The Slatest

Ted Cruz Campaign Releases Mother’s Birth Certificate to Satisfy Unsatisfiable Crazy People

Republican presidential candidate U.S. Sen. Ted Cruz (R-TX) visits King’s Christian Bookstore on January 4, 2016 in Boone, Iowa.

Photo by Aaron P. Bernstein/Getty Images

Unless he himself becomes president, Donald Trump should serve in the next administration as Special Envoy for Getting People to Dig Up Birth Certificates for Public Consumption, because he’s hella good at it. His speculation about Obama’s birthplace prompted the President to release his long-form birth certificate in 2011. And now, after only a few days of muttering about Cruz’s eligibility to become president, he’s prompted Cruz to release… his mother’s?

Wait, it makes sense.

As best we can tell there are two main strands of Cruz birtherism. One is that the Supreme Court has never directly ruled on the meaning of the Constitution’s “natural born citizen” requirement. Even though it is understood by experts to mean “U.S. citizen at birth,” as Cruz was, some opportunistic critics, such as Trump, have been warning about the phrase’s not-totally-determined meaning and how that could open the door to distracting legal cases if Cruz becomes the nominee. 

The other is that maybe Cruz was not a U.S. citizen at birth, because his mother did not meet the requirements for transmitting citizenship to her child. As we wrote yesterday, “Those born abroad between 1952 and 1986 earned U.S. citizenship at birth if their parents were married and one parent was a U.S. citizen who spent 10 years in the United States with five of those coming after age 14. Cruz’s parents were married, and his mother meets the citizenship requirements.” This gives Cruz birthers another person’s life to inspect: that of Eleanor Cruz, the senator’s mother. Democratic congressman Alan Grayson (yes, there are Democratic Cruz birthers) has said that the eligibility suit he’s supposedly prepping against Cruz would focus on Eleanor. As U.S. News reported this week:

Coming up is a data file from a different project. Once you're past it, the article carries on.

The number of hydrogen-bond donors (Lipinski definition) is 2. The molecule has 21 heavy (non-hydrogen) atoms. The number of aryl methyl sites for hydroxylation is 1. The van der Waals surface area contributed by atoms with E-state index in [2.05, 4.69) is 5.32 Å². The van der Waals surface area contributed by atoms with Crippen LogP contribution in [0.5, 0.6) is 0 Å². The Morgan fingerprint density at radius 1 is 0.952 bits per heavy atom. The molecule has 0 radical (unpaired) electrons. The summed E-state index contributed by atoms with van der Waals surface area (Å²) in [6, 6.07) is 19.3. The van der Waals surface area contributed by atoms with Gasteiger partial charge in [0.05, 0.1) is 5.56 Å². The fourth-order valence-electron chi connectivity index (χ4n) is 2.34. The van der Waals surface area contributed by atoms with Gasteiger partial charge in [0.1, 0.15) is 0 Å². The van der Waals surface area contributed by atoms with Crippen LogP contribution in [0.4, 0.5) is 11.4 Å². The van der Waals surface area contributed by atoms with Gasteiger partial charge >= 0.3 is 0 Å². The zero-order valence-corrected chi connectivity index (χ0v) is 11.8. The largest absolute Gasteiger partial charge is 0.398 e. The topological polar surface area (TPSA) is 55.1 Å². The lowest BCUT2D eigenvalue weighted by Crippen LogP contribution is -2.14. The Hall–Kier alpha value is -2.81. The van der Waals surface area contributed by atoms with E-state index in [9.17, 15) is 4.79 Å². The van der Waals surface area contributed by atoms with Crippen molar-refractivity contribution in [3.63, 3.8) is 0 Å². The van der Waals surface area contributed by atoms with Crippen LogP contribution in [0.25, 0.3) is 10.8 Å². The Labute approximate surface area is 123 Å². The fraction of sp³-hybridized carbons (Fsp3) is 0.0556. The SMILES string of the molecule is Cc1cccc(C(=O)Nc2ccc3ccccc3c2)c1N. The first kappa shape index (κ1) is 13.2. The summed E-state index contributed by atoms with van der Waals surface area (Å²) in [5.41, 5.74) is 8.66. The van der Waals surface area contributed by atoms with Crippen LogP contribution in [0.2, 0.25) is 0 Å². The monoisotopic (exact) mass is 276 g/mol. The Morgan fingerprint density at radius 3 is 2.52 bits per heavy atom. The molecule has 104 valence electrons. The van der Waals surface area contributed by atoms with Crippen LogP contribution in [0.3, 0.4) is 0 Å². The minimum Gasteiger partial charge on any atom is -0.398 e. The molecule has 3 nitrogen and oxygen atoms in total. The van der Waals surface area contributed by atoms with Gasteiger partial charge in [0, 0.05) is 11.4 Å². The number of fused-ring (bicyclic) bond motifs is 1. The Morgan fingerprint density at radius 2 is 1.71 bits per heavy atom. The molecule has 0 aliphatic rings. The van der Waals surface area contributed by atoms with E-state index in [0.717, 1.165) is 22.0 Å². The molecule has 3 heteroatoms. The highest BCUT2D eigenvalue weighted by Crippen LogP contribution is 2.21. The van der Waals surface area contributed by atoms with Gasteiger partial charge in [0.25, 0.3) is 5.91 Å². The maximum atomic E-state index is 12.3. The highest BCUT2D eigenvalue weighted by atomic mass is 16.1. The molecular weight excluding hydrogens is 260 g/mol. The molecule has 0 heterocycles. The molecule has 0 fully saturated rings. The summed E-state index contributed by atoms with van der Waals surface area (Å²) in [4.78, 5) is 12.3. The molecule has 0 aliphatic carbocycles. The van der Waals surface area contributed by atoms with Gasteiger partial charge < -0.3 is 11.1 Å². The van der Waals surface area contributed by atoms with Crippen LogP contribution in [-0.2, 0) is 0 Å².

Grayson says Cruz may have forfeited her U.S. citizenship by taking a Canadian oath of citizenship, and that he’s seen no evidence she actually was born in the U.S.

Cruz’s mother “may have elected to give up her U.S. citizenship – she wasn’t there on a visitor’s visa for five years, that’s for sure,” he says.

Grayson says “if his mother, who clearly worked in Canada for years and years, did so while becoming a Canadian citizen and taking an oath, which is how you do it in Canada, she lost her citizenship by U.S. law, specifically Section 349 of the Immigration and Nationality Act.”

On Friday, Breitbart News, which likes Ted Cruz but maybe likes Donald Trump a lil’ bit more, posted a document from 1974 that listed Eleanor and Rafael Cruz as “electors for Canada’s federal election of July 8, 1974.” Since “Canadian law restricts (and restricted) federal voting rights to Canadian citizens,” the thinking goes, the document might imply that Eleanor Cruz was a Canadian citizen who therefore had lost her American citizenship, thus making Ted Cruz an EVIL CANADIAN DEVIL BABY. The Cruz campaign said that the list “does not purport to be a list of ‘registered Canadian voters.’ All this might conceivably establish is that this list of individuals (maybe) lived at the given addresses. It says nothing about who was a citizen eligible to vote.” The campaign explained that Eleanor only ever resided in Canada on work permits and never had permanent status or citizenship there.

And so for good measure, the Cruz campaign sent to Breitbart this copy of Eleanor’s birth certificate Friday afternoon.

Two clear problems with this birth certificate immediately come to mind.

• “Delaware” is not a Canadian state.

• This is not a Canadian birth certificate.

Okay, okay. There are more gaps for Cruz birthers to investigate if they so choose to do so, and they always choose to do so. How many years did Eleanor spend in America? How many after age fourteen? Why does the letter “a” on some line have a different pixel quantity in the upload than another “a,” or whatever? It can go on forever.